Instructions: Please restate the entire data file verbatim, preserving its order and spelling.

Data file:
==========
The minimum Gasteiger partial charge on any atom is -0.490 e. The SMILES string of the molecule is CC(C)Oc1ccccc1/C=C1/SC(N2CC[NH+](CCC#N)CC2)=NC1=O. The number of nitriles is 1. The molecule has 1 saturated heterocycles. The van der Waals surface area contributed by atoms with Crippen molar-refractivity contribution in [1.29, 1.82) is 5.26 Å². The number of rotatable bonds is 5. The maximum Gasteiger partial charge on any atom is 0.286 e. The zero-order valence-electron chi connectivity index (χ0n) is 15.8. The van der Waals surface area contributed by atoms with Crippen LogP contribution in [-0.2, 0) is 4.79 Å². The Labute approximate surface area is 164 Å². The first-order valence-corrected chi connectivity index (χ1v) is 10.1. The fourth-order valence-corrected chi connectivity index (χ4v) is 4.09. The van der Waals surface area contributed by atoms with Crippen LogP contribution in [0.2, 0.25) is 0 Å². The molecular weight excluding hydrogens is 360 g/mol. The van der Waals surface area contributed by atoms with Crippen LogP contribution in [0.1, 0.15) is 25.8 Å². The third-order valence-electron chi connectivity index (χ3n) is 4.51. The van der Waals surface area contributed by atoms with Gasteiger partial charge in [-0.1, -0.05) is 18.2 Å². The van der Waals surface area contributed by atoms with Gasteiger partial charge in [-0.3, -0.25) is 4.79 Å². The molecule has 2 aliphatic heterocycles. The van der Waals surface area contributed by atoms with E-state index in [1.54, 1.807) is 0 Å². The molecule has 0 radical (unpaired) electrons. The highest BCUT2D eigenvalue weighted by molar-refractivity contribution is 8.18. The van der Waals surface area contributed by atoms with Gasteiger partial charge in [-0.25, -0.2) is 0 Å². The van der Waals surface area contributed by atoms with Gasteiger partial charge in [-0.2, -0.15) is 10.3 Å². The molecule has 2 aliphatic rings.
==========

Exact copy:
The minimum Gasteiger partial charge on any atom is -0.490 e. The SMILES string of the molecule is CC(C)Oc1ccccc1/C=C1/SC(N2CC[NH+](CCC#N)CC2)=NC1=O. The number of nitriles is 1. The molecule has 1 saturated heterocycles. The van der Waals surface area contributed by atoms with Crippen molar-refractivity contribution in [1.29, 1.82) is 5.26 Å². The number of rotatable bonds is 5. The maximum Gasteiger partial charge on any atom is 0.286 e. The zero-order valence-electron chi connectivity index (χ0n) is 15.8. The van der Waals surface area contributed by atoms with Crippen LogP contribution in [-0.2, 0) is 4.79 Å². The Labute approximate surface area is 164 Å². The first-order valence-corrected chi connectivity index (χ1v) is 10.1. The fourth-order valence-corrected chi connectivity index (χ4v) is 4.09. The van der Waals surface area contributed by atoms with Crippen LogP contribution in [0.2, 0.25) is 0 Å². The molecular weight excluding hydrogens is 360 g/mol. The van der Waals surface area contributed by atoms with Crippen LogP contribution in [0.1, 0.15) is 25.8 Å². The third-order valence-electron chi connectivity index (χ3n) is 4.51. The van der Waals surface area contributed by atoms with Gasteiger partial charge in [-0.1, -0.05) is 18.2 Å². The van der Waals surface area contributed by atoms with Gasteiger partial charge in [-0.3, -0.25) is 4.79 Å². The molecule has 2 aliphatic heterocycles. The van der Waals surface area contributed by atoms with E-state index in [1.54, 1.807) is 0 Å². The molecule has 0 radical (unpaired) electrons. The highest BCUT2D eigenvalue weighted by molar-refractivity contribution is 8.18. The van der Waals surface area contributed by atoms with Gasteiger partial charge in [-0.25, -0.2) is 0 Å². The van der Waals surface area contributed by atoms with Gasteiger partial charge in [-0.2, -0.15) is 10.3 Å². The molecule has 2 aliphatic rings.